Recreational Therapists


Education and Training Requirements

High School

You can prepare for a career as a recreational therapist by taking your high school's college preparatory program. This should include science classes, such as biology and chemistry, as well as mathematics and history classes. You can begin to gain an understanding of human behavior by taking psychology and sociology classes. For exposure to a variety of recreation specialties, take physical education, art, music, and drama classes. Verbal and written communication skills are essential for this work, so take English and speech classes. This job will require you to write reports and work with databases, so computer science skills are also essential.

Postsecondary Training

More than 100 recreational therapy programs, which offer degrees ranging from the associate to the doctoral level, are currently available in the United States. While associate degrees in recreational therapy exist, such a degree will allow you only to work at the paraprofessional level. To be eligible for an entry-level professional position as a recreational therapist, you will need a bachelor's degree. Acceptable majors are recreational therapy, therapeutic recreation, and recreation with a concentration in therapeutic recreation. A typical four-year bachelor's degree program includes courses in both natural science (such as biology, behavioral science, and human anatomy) and social science (such as psychology and sociology). Courses more specific to the profession include programming for special populations; rehabilitative techniques including self-help skills, mobility, signing for the deaf, and orientation for the blind; medical equipment; current treatment approaches; legal issues; and professional ethics. In addition, you will need to complete a supervised internship or field placement lasting a minimum of 480 hours.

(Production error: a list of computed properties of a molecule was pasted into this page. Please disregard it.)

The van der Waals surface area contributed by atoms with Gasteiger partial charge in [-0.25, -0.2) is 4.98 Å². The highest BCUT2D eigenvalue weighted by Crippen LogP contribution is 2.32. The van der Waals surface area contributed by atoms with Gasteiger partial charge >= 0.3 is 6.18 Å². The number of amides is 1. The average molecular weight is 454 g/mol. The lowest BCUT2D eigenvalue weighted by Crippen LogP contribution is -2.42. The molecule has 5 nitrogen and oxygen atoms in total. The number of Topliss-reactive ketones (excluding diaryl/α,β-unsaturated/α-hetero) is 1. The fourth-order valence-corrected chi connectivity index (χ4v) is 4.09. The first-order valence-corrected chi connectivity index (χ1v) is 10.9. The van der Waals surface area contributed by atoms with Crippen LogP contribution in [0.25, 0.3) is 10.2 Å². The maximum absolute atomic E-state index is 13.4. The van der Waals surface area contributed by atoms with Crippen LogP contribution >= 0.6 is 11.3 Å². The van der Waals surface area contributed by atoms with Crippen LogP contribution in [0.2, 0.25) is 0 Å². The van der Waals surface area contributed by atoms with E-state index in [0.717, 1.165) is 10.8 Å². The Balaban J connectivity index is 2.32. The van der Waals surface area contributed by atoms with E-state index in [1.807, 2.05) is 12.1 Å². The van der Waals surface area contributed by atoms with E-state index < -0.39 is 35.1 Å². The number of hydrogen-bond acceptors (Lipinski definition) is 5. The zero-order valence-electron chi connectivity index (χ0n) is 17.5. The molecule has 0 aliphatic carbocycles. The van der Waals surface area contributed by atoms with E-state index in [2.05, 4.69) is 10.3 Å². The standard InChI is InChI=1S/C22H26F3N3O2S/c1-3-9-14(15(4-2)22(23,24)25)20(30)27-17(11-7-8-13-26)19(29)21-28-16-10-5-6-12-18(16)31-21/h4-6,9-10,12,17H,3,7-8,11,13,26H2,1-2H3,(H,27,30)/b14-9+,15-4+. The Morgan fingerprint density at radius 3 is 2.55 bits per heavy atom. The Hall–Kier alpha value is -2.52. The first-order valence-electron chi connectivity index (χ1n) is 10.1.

Those with degrees in related fields can enter the profession by earning master's degrees in therapeutic recreation. Advanced degrees are recommended for those seeking advancement to supervisory, administrative, and teaching positions. These requirements will become stricter as more professionals enter the field.

Other Education or Training

Continuing education is increasingly becoming a requirement for professionals in this field. Many therapists attend conferences and seminars and take additional university courses. A number of professional organizations (for example, the National Therapeutic Recreation Society, the American Therapeutic Recreation Association, and SHAPE America) offer continuing education opportunities.

Certification, Licensing, and Special Requirements

Certification or Licensing

A number of states regulate the profession of therapeutic recreation. Licensing is required in some states; professional certification (or eligibility for certification) is required in others; titling is regulated in some states and at some facilities. In other states, many hospitals and other employers require recreational therapists to be certified. Certification is recommended for recreational therapists as a way to show professional accomplishment. It is available through the National Council for Therapeutic Recreation Certification. To receive certification you must meet eligibility requirements, including education and experience, as well as pass an exam. You are then given the title of certified therapeutic recreation specialist. Because of the variety of certification and licensing requirements, you must check with both your state and your employer for specific information on your situation.

Experience, Skills, and Personality Traits

Experience as a volunteer or part-time aide, along with education and work experience, are needed to obtain certification. 

Most people become interested in recreation therapy because they have compassion for those who need help. To be a successful recreational therapist, you must be kind and gentle when providing therapy to clients, as much as you should enjoy and be enthusiastic about the activities in which you involve your clients. You will also need patience and a positive attitude. Since this is people-oriented work, therapists must be able to relate to many different people in a variety of settings. They must be able to deal assertively and politely with other health care workers, such as doctors and nurses, as well as with the clients themselves and their families. In addition, successful therapists must be creative and have strong communication and listening skills in order to develop and explain activities to patients.